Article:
The Business of House Flipping

The Business of House Flipping

Remember the time A Beautiful Mess hired this girl named Sarah to do the photos for the blog, and then she went rogue, moved to Phoenix, and started flipping houses? Well friends, I’m back—at least just for a few minutes here. I’m so excited to share some things I’ve learned from the flipping/home design world over the past few years, and to hopefully offer some practical advice for anyone who’s curious about how to get started!

I thought for so long that flipping a house was an unattainable dream that would never work out until I could save up all cash, but I’m here to dispel some of the myths that I myself believed. I do caution you: If you are serious about getting started flipping, please don’t consider my advice to be the only route. Spend time asking other real estate investors about their thoughts, and please do your due diligence! There are so many ways to finance these things, and I’m not a financial planning expert. So like, try this at home but also don’t try this at home? Try to do your own thing at your own home? Let’s stick with that and move on!

Live by the Golden Rule

When I first started flipping, my fellow designer and friend Grace Carpenter let me in on the best piece of advice (if flipping has a “golden rule,” this is it!!): You make your money when you BUY your house. In other words, the house needs to be a good investment from the start in order for it to be a good flip. I know the current climate seems uncertain, but for the savvy buyer, this might be the BEST time to keep your eyes peeled for good deals!

How do you know it’s a good investment? Research, my friend! You need to know your neighborhoods, what fully renovated houses are selling for (not just by square footage, but all factors—beds, baths, lot size, curb appeal, finishes, etc.), what homes sell the fastest, what’s highest in demand, and what style people in the neighborhood generally like. So keeping all of this in mind, once you know these things like the back of your hand, you will know if a home is a good deal or not. If it’s not a good deal, you won’t make money. You can’t allow yourself to buy a home, even if it’s the cutest home EVER (and yes, I have had to walk away from adorable homes because the seller’s pricing didn’t offer me any profit margin after renovations), if there isn’t room in the budget for renovations, finishes, landscaping, staging, realtor commission, and factoring in hard money payments if that’s the route you choose (more on that later).

You need to plan ahead and work backwards in your numbers to ensure that you’ll have something leftover to make it worth your time and effort! For example, I had done a lot of research into the historic Garfield neighborhood in Phoenix, and when I saw a homemade “for sale” sign out in front of a dilapidated, old brick house, I immediately knew A) how much it would be worth after renovations, B) how much renovations would probably cost, and therefore I knew C) how much I wanted to pay for it at the most, in order to make a profit. I was able to make an informed offer so that I knew how much I would hopefully make at the end of the deal! 

Think Outside the Zillow

Before I got into the world of flipping, here are a few terms I had never heard before: wholesale houses. Off-market pocket listings. Hard money loans. But let me tell you, these three things will change your world and you’ll never look at Zillow for homes to flip again.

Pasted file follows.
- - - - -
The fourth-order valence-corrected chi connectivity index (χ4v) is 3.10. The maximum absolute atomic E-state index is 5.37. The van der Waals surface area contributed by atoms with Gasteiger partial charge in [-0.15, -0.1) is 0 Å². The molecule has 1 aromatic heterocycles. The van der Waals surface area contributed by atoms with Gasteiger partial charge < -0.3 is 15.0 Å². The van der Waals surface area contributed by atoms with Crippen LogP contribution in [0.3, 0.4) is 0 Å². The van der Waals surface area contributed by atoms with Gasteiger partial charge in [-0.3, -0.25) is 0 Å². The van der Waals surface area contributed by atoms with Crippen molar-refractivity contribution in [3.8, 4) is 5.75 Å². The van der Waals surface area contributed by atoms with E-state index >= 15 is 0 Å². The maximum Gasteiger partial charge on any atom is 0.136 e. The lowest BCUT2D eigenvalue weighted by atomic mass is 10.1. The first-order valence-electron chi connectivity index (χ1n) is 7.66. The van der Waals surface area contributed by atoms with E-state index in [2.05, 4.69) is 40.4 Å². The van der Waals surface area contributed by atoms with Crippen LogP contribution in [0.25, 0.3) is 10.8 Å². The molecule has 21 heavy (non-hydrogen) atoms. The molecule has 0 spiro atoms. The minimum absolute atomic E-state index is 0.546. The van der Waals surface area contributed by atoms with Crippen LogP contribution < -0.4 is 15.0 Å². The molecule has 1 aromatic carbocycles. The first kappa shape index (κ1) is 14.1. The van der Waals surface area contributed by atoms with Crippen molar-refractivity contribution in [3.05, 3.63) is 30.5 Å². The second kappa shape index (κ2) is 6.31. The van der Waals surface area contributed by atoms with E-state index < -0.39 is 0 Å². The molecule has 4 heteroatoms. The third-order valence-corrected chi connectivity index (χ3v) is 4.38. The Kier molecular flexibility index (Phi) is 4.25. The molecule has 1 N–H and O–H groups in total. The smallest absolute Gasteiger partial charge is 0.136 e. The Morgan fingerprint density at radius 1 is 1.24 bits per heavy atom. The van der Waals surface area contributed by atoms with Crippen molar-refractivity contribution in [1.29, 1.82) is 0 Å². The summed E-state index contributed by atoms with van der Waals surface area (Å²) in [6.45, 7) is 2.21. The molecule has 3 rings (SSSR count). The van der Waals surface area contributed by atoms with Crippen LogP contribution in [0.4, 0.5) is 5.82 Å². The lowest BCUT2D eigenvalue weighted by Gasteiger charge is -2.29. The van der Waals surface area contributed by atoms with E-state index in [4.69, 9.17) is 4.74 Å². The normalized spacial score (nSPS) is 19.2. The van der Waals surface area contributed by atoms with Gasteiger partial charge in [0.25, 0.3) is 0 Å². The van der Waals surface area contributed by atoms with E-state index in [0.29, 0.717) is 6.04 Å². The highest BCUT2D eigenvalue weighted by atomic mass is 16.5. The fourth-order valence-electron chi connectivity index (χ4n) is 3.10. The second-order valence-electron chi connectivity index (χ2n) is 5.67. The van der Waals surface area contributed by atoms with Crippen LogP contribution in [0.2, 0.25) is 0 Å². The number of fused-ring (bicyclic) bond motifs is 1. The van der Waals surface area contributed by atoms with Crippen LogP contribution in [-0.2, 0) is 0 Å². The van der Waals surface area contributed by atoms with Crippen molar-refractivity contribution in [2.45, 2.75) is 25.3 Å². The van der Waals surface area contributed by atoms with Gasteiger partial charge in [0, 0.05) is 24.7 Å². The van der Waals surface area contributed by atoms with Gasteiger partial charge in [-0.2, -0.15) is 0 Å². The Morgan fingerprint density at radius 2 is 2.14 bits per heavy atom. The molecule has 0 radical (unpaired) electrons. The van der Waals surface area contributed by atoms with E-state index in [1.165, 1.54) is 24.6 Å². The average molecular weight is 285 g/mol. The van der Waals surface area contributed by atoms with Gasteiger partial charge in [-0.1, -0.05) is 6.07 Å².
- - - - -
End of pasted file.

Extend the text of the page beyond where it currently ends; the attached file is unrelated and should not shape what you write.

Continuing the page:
First, let’s talk wholesale houses. I like to call this the underbelly of the real estate world, because it sounds so much more interesting, and the word underbelly makes me laugh. Wholesale listings are houses that need to be sold FAST, so they usually only accept cash or hard money loans, they have a quick close, their conditions are as-is, there’s no inspection period, BUT they’re also priced well below market value. Usually these homes would not be approved for any kind of traditional financing, which is why they are cash or hard money only. These houses will never have signs in front of them, they usually won’t be on MLS—in other words, the typical homebuyer would have absolutely no idea that they’re even for sale. The best way to find these homes is to do a search for wholesalers in your area (specifically wholesale home listings), contact whoever is the contact person for that company, and then ask to be put on their list. It’s also helpful to make a personal connection, so ask to take them to coffee or lunch or something to pick their brain on getting started! In a hot market, when the wholesale homes go quickly, a personal connection with someone will benefit you as they are blasting out the house to their mailing list—they might send it to you first if you’re fresh on their minds. 

Next up, pocket listings! What are pocket listings, you ask? It’s a fancy term (impress your friends at the next cocktail party!) for listings that real estate agents might know about that might not show up on your typical Zillow or MLS searches. Like wholesale listings, they might not be eligible for traditional financing, or maybe the seller doesn’t want to improve the home but wants it to sell quickly. If you have any agent friends, it’s worth a shot asking if they have any pocket listings in the area you are looking to invest in.

Now let’s talk money! Obviously, as my fellow Ramsey fans know, cash is king. Do you have all cash to finance a renovation and a flip? AWESOME. Why are you even doing this!? Just kidding. If you’re not sitting on mountains of cash, your options are to either find a financial investor or to seek out a hard money loan. (Disclaimer: Hard money loans are a love/hate thing, but sometimes they are the only means to the end and they’ve ended up working out to my benefit, so I’d like to share a little bit about them!) So what exactly is a hard money loan, and why would you want one?